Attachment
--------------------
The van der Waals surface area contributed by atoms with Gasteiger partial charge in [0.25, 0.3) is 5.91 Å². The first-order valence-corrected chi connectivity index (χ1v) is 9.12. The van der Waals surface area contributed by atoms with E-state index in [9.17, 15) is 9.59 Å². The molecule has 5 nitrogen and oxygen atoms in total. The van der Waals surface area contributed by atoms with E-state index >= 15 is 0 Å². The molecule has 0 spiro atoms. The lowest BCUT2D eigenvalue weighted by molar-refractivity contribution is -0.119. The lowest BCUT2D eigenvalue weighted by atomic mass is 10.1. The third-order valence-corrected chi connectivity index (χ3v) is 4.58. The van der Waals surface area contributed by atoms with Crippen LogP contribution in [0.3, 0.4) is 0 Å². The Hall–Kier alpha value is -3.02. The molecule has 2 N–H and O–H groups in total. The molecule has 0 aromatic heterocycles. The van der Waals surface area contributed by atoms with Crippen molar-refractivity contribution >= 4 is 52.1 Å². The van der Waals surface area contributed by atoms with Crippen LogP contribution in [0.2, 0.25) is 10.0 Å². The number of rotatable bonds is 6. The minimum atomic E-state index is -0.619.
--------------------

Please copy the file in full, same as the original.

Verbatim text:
The van der Waals surface area contributed by atoms with Gasteiger partial charge in [0.25, 0.3) is 5.91 Å². The first-order valence-corrected chi connectivity index (χ1v) is 9.12. The van der Waals surface area contributed by atoms with E-state index in [9.17, 15) is 9.59 Å². The molecule has 5 nitrogen and oxygen atoms in total. The van der Waals surface area contributed by atoms with E-state index >= 15 is 0 Å². The molecule has 0 spiro atoms. The lowest BCUT2D eigenvalue weighted by molar-refractivity contribution is -0.119. The lowest BCUT2D eigenvalue weighted by atomic mass is 10.1. The third-order valence-corrected chi connectivity index (χ3v) is 4.58. The van der Waals surface area contributed by atoms with Crippen LogP contribution in [0.3, 0.4) is 0 Å². The Hall–Kier alpha value is -3.02. The molecule has 2 N–H and O–H groups in total. The molecule has 0 aromatic heterocycles. The van der Waals surface area contributed by atoms with Crippen molar-refractivity contribution >= 4 is 52.1 Å². The van der Waals surface area contributed by atoms with Crippen LogP contribution in [0.2, 0.25) is 10.0 Å². The number of rotatable bonds is 6. The minimum atomic E-state index is -0.619.